“We are in the middle, if not the first third, of truly one of the most challenging healthcare workforce shortages we’ve ever encountered,” Carter said.

Turnover at community mental health centers is typically high because private practices generally offer better pay and more scheduling flexibility. But executives at both UPMC and Pittsburgh Mercy Behavioral Health (which is not affiliated with UPMC) acknowledged that the problem worsened during the pandemic.

In an April interview, Pittsburgh Mercy Chief Operating Officer Dave Grabowski said many providers had left for private practice due to higher pay, less paperwork and the ability to work completely from home. 

In a September email statement to PublicSource, Melissa Nossal, Pittsburgh Mercy’s vice president of behavioral health services, said wait times for new patients had been about three to six months, and at one point, the center stopped accepting new patients due to capacity. 

But the problem has since improved, Nossal wrote, and the wait time for new patients is now between two and four weeks. Most of Pittsburgh Mercy’s outpatient therapist positions are now filled, she said, adding that some vacancies were due to internal promotions. “Positions were not only vacated due to burn-out or leaving the agency,” Nossal wrote.

In an email statement to PublicSource, UPMC spokesperson Ashley Trentrock said the organization is working to balance increased demand for mental health care, providing care safely and promptly and being mindful of employees’ capacity.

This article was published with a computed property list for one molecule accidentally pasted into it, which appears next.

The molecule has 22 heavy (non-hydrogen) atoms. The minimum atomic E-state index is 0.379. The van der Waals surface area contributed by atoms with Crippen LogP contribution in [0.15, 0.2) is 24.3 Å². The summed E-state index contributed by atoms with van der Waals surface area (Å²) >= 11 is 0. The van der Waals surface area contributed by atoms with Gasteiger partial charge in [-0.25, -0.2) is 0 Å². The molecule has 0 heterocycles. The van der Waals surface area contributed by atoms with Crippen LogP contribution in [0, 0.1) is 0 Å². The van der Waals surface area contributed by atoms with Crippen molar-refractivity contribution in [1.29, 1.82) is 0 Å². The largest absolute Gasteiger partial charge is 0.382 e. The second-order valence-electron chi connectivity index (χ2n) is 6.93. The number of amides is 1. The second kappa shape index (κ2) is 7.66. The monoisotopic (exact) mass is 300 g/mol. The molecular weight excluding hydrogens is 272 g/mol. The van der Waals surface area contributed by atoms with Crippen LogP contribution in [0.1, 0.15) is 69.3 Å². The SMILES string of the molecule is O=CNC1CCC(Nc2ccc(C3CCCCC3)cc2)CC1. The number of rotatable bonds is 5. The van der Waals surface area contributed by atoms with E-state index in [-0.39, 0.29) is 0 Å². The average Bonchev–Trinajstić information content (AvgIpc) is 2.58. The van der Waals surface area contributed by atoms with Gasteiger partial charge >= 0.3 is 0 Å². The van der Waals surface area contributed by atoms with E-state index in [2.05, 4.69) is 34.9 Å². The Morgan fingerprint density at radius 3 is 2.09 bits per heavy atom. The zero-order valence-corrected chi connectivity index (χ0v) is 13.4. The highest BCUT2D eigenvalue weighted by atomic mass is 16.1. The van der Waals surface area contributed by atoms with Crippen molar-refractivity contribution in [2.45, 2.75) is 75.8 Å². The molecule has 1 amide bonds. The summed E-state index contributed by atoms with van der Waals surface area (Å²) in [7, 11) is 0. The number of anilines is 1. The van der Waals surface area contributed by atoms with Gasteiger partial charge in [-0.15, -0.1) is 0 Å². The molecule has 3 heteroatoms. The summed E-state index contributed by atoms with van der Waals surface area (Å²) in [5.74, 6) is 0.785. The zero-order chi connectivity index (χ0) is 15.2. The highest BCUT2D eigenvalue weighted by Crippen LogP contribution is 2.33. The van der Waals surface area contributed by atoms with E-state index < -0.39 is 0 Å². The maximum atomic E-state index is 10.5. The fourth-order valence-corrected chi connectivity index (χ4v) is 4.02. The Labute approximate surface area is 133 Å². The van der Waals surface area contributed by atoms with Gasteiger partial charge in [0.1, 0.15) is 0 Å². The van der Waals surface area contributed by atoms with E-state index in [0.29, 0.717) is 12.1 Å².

Community mental health centers primarily serve low-income people with Medicaid insurance. As therapists leave those centers for private practice, it has also meant fewer mental health providers able to care for patients with Medicaid. The increase in vacancies was an “exodus” of Medicaid providers to private practice, making it harder for people with Medicaid to receive care, Deborah Brodine, president of UPMC Western Psychiatric Hospital, said in April. 

In September, Pennsylvania extended its telehealth suspensions and waivers through March of 2022. It’s unclear whether the widespread use of telehealth will continue beyond then and how that might affect no-show rates.

Providing behavioral healthcare is challenging work, Carter of HAP said, and the pay can be lower than other types of health care. “We, over time, need to pump more resources into behavioral health care so we can pay workers better, so more people will be attracted to providing behavioral healthcare services to fill vacancies,” Carter said.